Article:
Cedar Rapids Gazette, November 30, 1974, Page 7

Cedar Rapids Gazette

November 30, 1974

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Issue date: Saturday, November 30, 1974

Pages available: 32

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Next edition: Sunday, December 1, 1974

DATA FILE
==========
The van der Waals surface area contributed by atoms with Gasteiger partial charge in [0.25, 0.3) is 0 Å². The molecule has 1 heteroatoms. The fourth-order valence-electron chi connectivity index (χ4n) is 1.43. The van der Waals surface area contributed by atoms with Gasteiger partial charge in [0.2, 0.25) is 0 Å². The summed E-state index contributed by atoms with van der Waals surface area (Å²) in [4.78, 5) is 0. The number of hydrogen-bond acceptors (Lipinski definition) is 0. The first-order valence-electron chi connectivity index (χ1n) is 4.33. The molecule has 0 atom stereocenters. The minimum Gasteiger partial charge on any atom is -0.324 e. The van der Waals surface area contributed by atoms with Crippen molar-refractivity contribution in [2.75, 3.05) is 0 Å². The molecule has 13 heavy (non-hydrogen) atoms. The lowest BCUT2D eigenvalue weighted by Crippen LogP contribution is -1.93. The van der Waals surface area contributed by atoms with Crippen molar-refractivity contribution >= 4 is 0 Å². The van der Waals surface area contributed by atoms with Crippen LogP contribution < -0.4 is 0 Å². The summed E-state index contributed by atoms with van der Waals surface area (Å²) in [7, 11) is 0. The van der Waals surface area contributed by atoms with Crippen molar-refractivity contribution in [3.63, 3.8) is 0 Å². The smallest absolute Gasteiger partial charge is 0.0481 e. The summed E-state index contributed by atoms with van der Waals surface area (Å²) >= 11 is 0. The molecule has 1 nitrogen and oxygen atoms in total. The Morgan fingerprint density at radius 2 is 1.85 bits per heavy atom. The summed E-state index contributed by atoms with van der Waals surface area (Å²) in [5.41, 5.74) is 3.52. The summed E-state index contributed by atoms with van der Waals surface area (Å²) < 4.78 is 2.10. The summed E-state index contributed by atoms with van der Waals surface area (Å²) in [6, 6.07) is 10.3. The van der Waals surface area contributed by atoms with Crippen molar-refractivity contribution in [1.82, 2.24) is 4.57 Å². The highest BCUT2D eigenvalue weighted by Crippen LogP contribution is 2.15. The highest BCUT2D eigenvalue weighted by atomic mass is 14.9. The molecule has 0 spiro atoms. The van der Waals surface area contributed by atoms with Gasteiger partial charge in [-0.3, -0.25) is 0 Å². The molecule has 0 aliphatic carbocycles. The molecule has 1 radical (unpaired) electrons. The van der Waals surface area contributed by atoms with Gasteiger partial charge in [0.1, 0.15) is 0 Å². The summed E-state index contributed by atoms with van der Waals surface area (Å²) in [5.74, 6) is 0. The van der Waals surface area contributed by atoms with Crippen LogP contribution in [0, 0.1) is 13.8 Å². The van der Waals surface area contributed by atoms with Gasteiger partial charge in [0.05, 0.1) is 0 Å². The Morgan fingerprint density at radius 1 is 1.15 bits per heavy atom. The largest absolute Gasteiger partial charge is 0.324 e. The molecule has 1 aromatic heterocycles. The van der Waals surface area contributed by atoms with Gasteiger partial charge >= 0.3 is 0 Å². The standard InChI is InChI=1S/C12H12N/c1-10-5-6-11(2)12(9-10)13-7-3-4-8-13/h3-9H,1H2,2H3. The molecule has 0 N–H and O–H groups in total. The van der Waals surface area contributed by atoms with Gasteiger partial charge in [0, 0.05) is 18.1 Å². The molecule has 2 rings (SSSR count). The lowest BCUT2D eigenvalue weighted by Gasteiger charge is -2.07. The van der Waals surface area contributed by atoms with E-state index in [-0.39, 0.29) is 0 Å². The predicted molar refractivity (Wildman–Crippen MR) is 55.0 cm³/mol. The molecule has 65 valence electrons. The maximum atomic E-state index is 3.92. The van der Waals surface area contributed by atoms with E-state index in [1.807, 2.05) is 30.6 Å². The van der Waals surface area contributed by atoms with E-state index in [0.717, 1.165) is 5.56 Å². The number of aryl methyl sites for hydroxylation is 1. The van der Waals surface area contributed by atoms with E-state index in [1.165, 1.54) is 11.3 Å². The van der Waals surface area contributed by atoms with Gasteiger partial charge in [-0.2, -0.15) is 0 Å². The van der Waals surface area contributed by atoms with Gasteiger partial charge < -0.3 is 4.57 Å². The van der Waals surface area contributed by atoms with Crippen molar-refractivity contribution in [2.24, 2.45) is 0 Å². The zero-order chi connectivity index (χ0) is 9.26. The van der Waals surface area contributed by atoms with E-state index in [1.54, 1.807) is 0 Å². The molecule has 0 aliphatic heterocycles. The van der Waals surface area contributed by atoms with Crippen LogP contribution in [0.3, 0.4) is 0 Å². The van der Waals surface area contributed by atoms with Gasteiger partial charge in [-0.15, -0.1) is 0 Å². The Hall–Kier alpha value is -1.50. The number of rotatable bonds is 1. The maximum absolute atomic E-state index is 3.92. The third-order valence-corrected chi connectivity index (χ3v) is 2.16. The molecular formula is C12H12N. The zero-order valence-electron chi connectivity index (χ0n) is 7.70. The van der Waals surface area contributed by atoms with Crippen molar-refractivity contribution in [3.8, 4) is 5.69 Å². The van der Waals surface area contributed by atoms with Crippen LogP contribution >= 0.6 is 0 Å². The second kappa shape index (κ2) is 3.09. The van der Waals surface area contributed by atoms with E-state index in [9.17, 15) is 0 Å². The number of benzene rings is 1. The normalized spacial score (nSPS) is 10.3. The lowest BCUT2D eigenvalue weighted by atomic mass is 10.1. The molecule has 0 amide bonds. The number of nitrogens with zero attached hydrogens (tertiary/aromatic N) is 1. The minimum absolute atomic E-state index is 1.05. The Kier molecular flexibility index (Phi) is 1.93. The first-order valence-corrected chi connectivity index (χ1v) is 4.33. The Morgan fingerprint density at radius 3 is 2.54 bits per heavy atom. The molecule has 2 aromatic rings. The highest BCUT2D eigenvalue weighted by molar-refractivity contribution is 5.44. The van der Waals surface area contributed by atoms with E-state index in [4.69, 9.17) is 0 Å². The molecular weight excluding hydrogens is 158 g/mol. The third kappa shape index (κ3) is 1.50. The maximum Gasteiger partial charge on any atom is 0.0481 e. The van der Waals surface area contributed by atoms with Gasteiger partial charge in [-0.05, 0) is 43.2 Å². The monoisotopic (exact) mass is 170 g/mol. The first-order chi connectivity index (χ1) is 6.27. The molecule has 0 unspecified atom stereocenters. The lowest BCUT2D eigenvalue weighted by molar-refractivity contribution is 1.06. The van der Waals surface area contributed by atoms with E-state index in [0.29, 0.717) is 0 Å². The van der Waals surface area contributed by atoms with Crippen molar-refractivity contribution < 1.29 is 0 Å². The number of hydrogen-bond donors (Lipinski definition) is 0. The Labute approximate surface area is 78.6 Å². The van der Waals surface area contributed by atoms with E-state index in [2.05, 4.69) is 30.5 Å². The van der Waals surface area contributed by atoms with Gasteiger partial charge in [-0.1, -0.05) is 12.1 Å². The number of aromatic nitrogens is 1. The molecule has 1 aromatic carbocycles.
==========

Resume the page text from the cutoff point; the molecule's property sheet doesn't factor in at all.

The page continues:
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Cedar Rapids Gazette (Newspaper) - November 30, 1974, Cedar Rapids, Iowa Veto Editorial Page Saturday, November 30, 1974 When police pursue Concerned over an inordinate number of high-speed chases and resulting damage to several po- lice vehicles, Cedar Rapids Chief of Police LaPeters is checking the motor vehicle pursuit policies of police departments in other cit- ies. The research is a good idea. It should supplement knowledge LaPeters has gained in several previous supervisory stints. 'It should also indicate whether chase-related accidents here are running higher than the norm for like-sized cities of similar popu- lation density. In the meantime, however, the chief says his inclination is to let officers decide whether to pursue fleeing suspects or abandon the chase. That route, in our layman's view, is the only realistic way to go. Choosing whether to chase down another driver lickety-split through town requires the exact brand of intuition needed in de- ciding how to respond to an om- inous "trouble unknown" call. Are there signs of aggravated criminal activity? Will the public be served better by catching up with suspected malefactqrs now? Or should one opt to let the pursued driver escape, perhaps to cause greater harm fGrther down the road? It takes an experienced, well- trained individual to sense the nearly ethereal warning signals. Some have the knack. Some will acquire it later. Others the bullheaded in particular may never catch on. As any officer will attest, no two set of cir- cumstances are identical. So it would make no sense whatever for police here to have a set list of do's and don'ls gov- erning vehicle pursuit. All the public can expect is that officers place public safety above all else. Only finely-honed instincts can provide that service. The need for good judgment cannot be overstated. Indeed, the decision to chase or fall back can be more critical than the choice of firing a gun at a felon. Unless discharged as a "warning shot" (unwise, in most the bullet is not likely to harm any- one other than the criminal target. But a speeding auto can endanger anyone on or near the traveled right-of-way. They're off again (way off) As if the ordinary people in a politics-obsessed republic had no greater passion than knowing who will run for President two years hence, the nation's accommodat- ing pollsters regularly undertake to test the wind. Just as they did it four years ago for the 1972 elec- tion, so they have done it this month for the one on tap in '76. The process customarily turns out to be an exercise in relative futility so far as solid forecasting goes. Even so it tends to be instructive in a few ways not in- tended. One impressive item on that score from the renewal is the way the field changes each time out. The Harris Survey, for exam- ple, took a reading on 11 Demo- cratic "possibles" at this stage of the shape-up four years ago and on 18 so-called contenders right now. (Democrats both times have provided the only suspense in the matter.) From last time to this one, only four names carried over: Edmund Muskie, George McGovern, Walter Mondale and Birch Bayh. Gone from the 1970 stable are Edward Kennedy, Hubert Humphrey, John Lindsey, Sargent Shriver, Ramsey Clark, John Gardner and Harold Hughes. Newly programmed, in addition to the carryovers, are George Wallace, Eugene McCarthy, John Glenn, Henry Jackson, William Proxmire, Morris Udall, E.G. Brown, jr., Jimmy Carter, Reubin Askew, Hugh Carey, Terry San- ford, Lloyd Bentsen, Dale Bump- ers and Daniel Walker. (Among the last nine, plus Mondale and Bayh, 56 to 80 percent of the pub- lic confesses too much unfamiliar- ity to make a choice. One person in eight, it is also worth noting, conceded equal ignorance about the Democrat who actually head- ed the ticket in '72.) One is tempted to lament, considering these kinds of line- ups, that no outstanding individu- als in any line of "work but politics ever get into the act. As a practi- cal matter, however, there is probably no hope for outside blood: Professionals who run the show and name the cast will never short of miracle or mad- ness go for anyone who never graced a ballot. and proved that he has the most requisite talent of all: garnering votes. Maybe the pollsters could conjure an earthquake by listing some able outsiders along with the ones holding office and see how they rate side by side. Even though professionals would never go for anything so wild, the peo- ple just might. People's forum Bus praise To the Editor: Of the many wonderful programs put into effect for the elderly, the retired and the physically handicapped by so many public-spirited groups and citi- zens, the city and county programs for senior citizens bus service and "SEATS" rank right up there at the top. I've never taken the SEATS bus, because I've had no occasion to go out- side the county, but I've taken the buses for the elderly many times on errands in the city. I am more than pleased with the efficient, reliable, prompt service given by both the drivers and the wom- en who handle the telephones. The drivers are not only courteous but pleasant and very accommodating, I'll recite an example, as I don't be- lieve many of the elderly have taken these buses to know just how efficient they are. The bus picked me up and let me off at the west-side Peoples bank. I went to Claxdin's pharmacy tn pick up medications which I'd ordered in adv- ance. Then I returned to the front of the hank building, where the bus picked me up and took me to the main library. I [licked up my books, and then the bus liickcd me up and returned me home. I was gone exactly one hour for these three trips and errands a cost of 20 cents a trip, three trips. Can anyone top this? These buses are a godsend to those of us who have foot, leg, knee and other problems which prevent us from stand- ing and walking too much at a time. And for the many of us who have the problem of trying to make a penny do the work of 100 pennies. I liken these buses to Rolls Royces driven by one's private chauffeurs the poor man's luxury, his dream come true. Also, I wish to remind the many who don't know that if one is held up on an appointment and can't keep the time set for a bus to come again, all one has to do is notify the bus office. The people in charge will change the time to a later one. So one doesn't have to worry when the doctor, the dentist or someone else holds one's appointments up. I hope this program is never dis- continued. Mrs. Wilbur C. Miller, sr. 51fi 1 avenue NW Fairness? To the Editor: Is it fair to condemn an innocent man through the laws of Linn county when he knows he is right? I was sent til court on a larceny charge. People have convicted me when I know I'm innocent. Is it fair? Jim Nichols 1206 Fifth avenue SE Exposure helps, hurts Protest clouds student records By William F. Buckley, jr. The administrators of many of the country's colleges and universities are these days grateful for their long experi- ence in the civil disobedience of their students. They are preparing something of the sort in protest against the pro- mulgation of the so-called Buckley amendment. The amendment took effect last Tuesday, having earlier this year been tacked on to the omnibus education subsidy bill at the urging of the sainted junior senator from New York, Mr. James L. Buckley. The rider is known as the "Family educational rights and privacy act of 1974." It passed as a result of one of those infrequent and felicitous conjunctions of right- and left-wing pressure. Mr. Buckley, desiring to protect the privacy of students, found himself in the same camp with the American Civil Liberties Union, which desires the same thing. Usually the ACLU desires that kind of thing in order to protect people from being prosecuted, or convicted. Senator Buckley desires it in order to protect students from wandering around the country for the rest of their lives with a hidden albatrqss around their neck hostile information, of a factual or eval- uative nature, that is often available to almost anyone who wants to look at the file except the man the file describes. The rider gives to the parents of students in primary and secondary schools the right to inspect these files, to protect their children against malice, and otherwise to respect their privacy. At the college level, the bill permits college students to march into the rele- vant offices and demand to see their files. Now there are some very good argu- ments against Senator Buckley's rider. It is true for instance that a teach- er, asked to give a recommendation to a college senior for review by the admis- sions board of a graduate school, is not William F. Buckley, jr. Food control To the Editor: Pope Paul VI was unfairly under- quoted in your Nov. 17 editorial. The Wanderer, St. Paul Minn., quoted fur- ther: "It is inadmissible thai those who have control of the wealth and resources of mankind should try to solve the problems of hunger by forbidding the poor to be born or by leaving to die of hunger children whose parents do not fit into the framework of theoretical plans based on pure hypothesis about man- kind's future that civilization places too much emphasis on industrial and technical solutions and too little on hu- man values almost to the total abandon- ment of agriculture." There is a food shortage not a food crisis. The Nixon-Kissinger administra- tion paid U. S. farmers over a period of five years at least billion more not to grow grain than it would have cost to buy the grain and give it to the needy. So now Kissinger threatens the world with a Food Security Council, controlled like the U. N. Security Council, by a small clique of powerful nations. It's not hard to see what pressure such a council could bring to bear on countries which disagreed with U. N. policies. Charles Monrn, a Canadian farmer and head of the International federation of Agriculture Producers, stated that at no time during preparation of the World Food Conference had any farmers been consulted, and he had not been able to likely to bo so candid if he thinks there is a chance that the student he is de- scribing will himself be reviewing the professor's recommendation. Or consider the parent who sends his boy to a prep school to which said par- ent has been donating gymnasiums or whatever for a generation. Suddenly he discovers that the headmaster's letter to Harvard discreetly advises Harvard that the young man is a pain in the behind, and ought not to be admitted into the company of civilized people. There goes the hockey rink. Indeed, the resistance of the college administrators is in the classic mode: Interpret the law, if possible, ludicrous- ly. Thus Mr. Albert B. Fitt, legal ad-, viser to Yale university, has said with- out one gathers cracking a smile, that under the new act, "grades may no longer be sent to parents." This because the act specifies that no data from the files may be sent to anyone without the students' consent, and Mr. Fitt is here suggesting that the students woujd deny knowledge of their grades to their par- ents. That is, of course, the way to torpedo a bill: Treat it the way Hugo Black and William Douglas treat the Bill of Rights, i.e. stretch it into incoherence. The trouble is, there is much that is correct in the objections to the act as it now stands. First and most obvious, congress Target unperceived shouldn't trespass ex post facto on ar- rangements arrived at legally, and in good faith. There are millions of recom- mendations on file that .were elicited on the representation that they would be held confi'dential. It is not right that any law should superordinate itself over the arrangements reached between college admissions offices, and persons writing letters of recommendations. Clearly, then, the law's focus should be prospective, rather than retroactive, and one would think that a simple clar- ification by congress, or by HEW with the tacit consent of Mr. Buckley would limit the students' rights to fu- ture files. And these would presumably be collected differently. Colleges would use a standard form and decline to solicit the advice of oth- ers except upon waiver, by the student, of any future right to examine that rec- ommendation. Surely the logical thing for the admissions officer to do, after weighing the evaluation of the student, would be to destroy the letter, to avoid strategic miscarriages of justice. What you have is a classic dilemma. Whatever happens, somebody loses something. When confronted with such dilemmas, the rule should be: Weigh in on the side of the individual, over against the bureaucracy. This Senator Buckley sought to do. His bill needs fine tuning, but it is correctly pitched. Fist-shake futility By Jim Fiebig I remember once as a kid sitting in a darkened theater and being pelted with candy throughout an entire Tarzan movie by an unseen assailant. Not knowing who was to blame mjdi.- it twice as frustrating. The American grocery shopper today is in the same irritating predicament. During the first nine months of this year, the market-basket cost of food has risen more than it did in all of 1973, and the culprit is nowhere in sight. With the farmers claiming innocence on one end and the supermarket chains on the other, we are left helplessly shak- ing our fists at some elusive, undefined culprit in between. obtain even a copy of the preliminary proceedings. He stated delegates "as- sume that food is a product of politi- cians speeches and big business opera- tors." Two IFAP leaders from Niger and Cameroon warned in 1971 about Sa- hara encroachment on their land but no one listened. One wonders what employes of the U. N. Fodd and Agricul- ture Organization has been up to all these years. A booklet, "Things To made available to journalists of the food conference, pictures a supermarket cart of goodies alongside a peasant scratch- ing the dry earth. The explanation re- fers to the disappearance of grain re- serves without mentioning deliberate idling of American land, and the tre- mendous price rises without mention of the secret Russian wheat deal. Then the. booklet states everything seems to have gone wrong at once. Well, a malevolent spirit seems to be tightening the world into a Utopia or death program where we eat if we play bail and starve if we don't. Americans, Ijcwarc of Kissinger placing olir rights under a World Food Council. Margaret Heaverlo 180 Twenty-second avenue SW Well, the mystery is over. The culprit in between, according to an agri- culture department survey released this month, is a guy called "the middle- man." The middleman lias accounted for 84 percent of this year's rise in food prices. But who really is the middle- man? What's his name: and occupation? Where can we write to that so-and-so? What's going to be done about him? Alas. The agriculture department can only tell us that we're shaking our fists in the right general direction. That's what I like about government surveys. They may not offer any solu- tions, but they give our frustrations such a nice, "official" stamp of ap- proval. Replacing it is a cartoon called Mar maduke; it has a dog. Whatever happened to Heathcliff? Will you please bring it back? My fami- ly has enjoyed Heathcliff ever since. Jim Miller 3910 Falhrook drive NE (Editor's note: After Heathcliff hod appeared for several months, in editor's judgment, it was not receiving a satisfactory reader response, so the feature was dropped.) Insights Heathcliff? To the Editor: Last summer there was a cartoon in The Oawlto called Healhcliff. The main character is a cat, but now il is gone America is a large, friendly dog in a vary small room. Every lima it wuijs Us tail, it knocks over a chair. Arnold J. Toynboe CBS news flunks test of balance By James J. Kilpatrick WASHINGTON The Institute for American Strategy last month released a thoughtful and thought-provoking study of the coverage given by the Col- umbia Broadcasting System in 1972-73 to news of national defense. The insti- tute charges CBS News with imbalance, and the charge is well taken. The evidence amassed by the insti- tute is overwhelming. Under the direc- tion of Ernest VV. Lefever, a distin- guished scholar in world affairs, a team of analysts undertook a meticulous ex- amination of the CBS evening news. They isolated every reference to nation- al security over a two-year period, stud- ied the transcripts, and tabulated their findings. American attitudes on defense may bo classified roughly in terms of the hawk, the sparrow, and the dove. The hawk believes national defense efforts should be increased; the sparrow be- lieves present levels are adequate; and the dove believes these levels should be reduced. As to Vietnam, the hawk de- fends U. S. involvement, the sparrow feels yes-and-no, and the dove deplores the whole thing. Lopsided Such classifications are fairly within the range of statistical analysis. The institute's study found that in 1972, CBS News gave 79 sentences to the hawk point of view, 774 to the sparrows, and 1.382 to the doves. The imbalance was even more glaring in coverage of Vietnam. The hawks got 25 sentences, the sparrows 493, and the doves The same imbalance was found in coverage of other news in the field of national security. CBS gave virtually no attention to Soviet military buildup; its news editors sought out doves for in- terviews; most damning of all, the net- work's own reporters regularly ex- pressed their own opinions in the guise of news. An analysis of "viewpoint sentences" found that 416 originated with CBS newsmen; of these, 3.4 percent inclined toward the hawks, 12.5 toward the sparrows, 84.1 to the doves. In brief: "A consistent and careful viewer of the CBS evening news, with no other sources of military information, would have gained a strange and mas- James J. Kilpatrick sively lopsided picture of our national defense issues and options CBS News gave 17 limes as much attention to views advocating that the U. S. gov- ernment do substantially less in defense and national security than to views advocating that the government do more." Richard S. Salanl, president of CBS News, has responded to the institute's study with a request for more informa- tion on the methodology. He promises to take the institute's charges seriously and to examine the data. It is a reasona- ble reply. So much for the institute's accusa- tions and the network's initial response. Something more remains to be said on the nature of news and the task of edi- torial judgment. The institute complains repeatedly, for example, that CBS car- ried little about "the mission" of the air force, "the mission" of the navy, and "the mission" of the army. The insti- tute objects that CBS ignored significant news of national security and gave time instead, on a given night, to such events as the trial of Angela Davis. News value Well, the trouble is that "the mis- sion" isn't news; and put to a choice between reporting Admiral Moorer on Soviet submarines and covering the trial of Angela Davis, 99 editors out of 100 would take the Davis trial. The Institute for American Strategy is ob- sessed with national defense a useful obsession. But a thousand other outfits have a thousand other newsworthy obsessions: abortion, gun control, fluoridation, or- ganic gardening, racial balance busing, women's rights, historic preservation. It is likely that every one of them could compile a stalistical violation of (lie fairness doctrine. On the record, CBS News evidently failed to meet requirements of the fair-' ness doctrine in its coverage of national security news. But to some degree, fair- ness, like beauty, lies in the eye of the beholder. If Solomon himself were sit- ting in for Walter Cronkite, complaints would still be heard. In the news busi- ness, alas, that's the way it is. Backup Nearly all politicians of the two-party system and an increasing number MTIDS lu appnne of hauni: thorn both tin1 same night. ;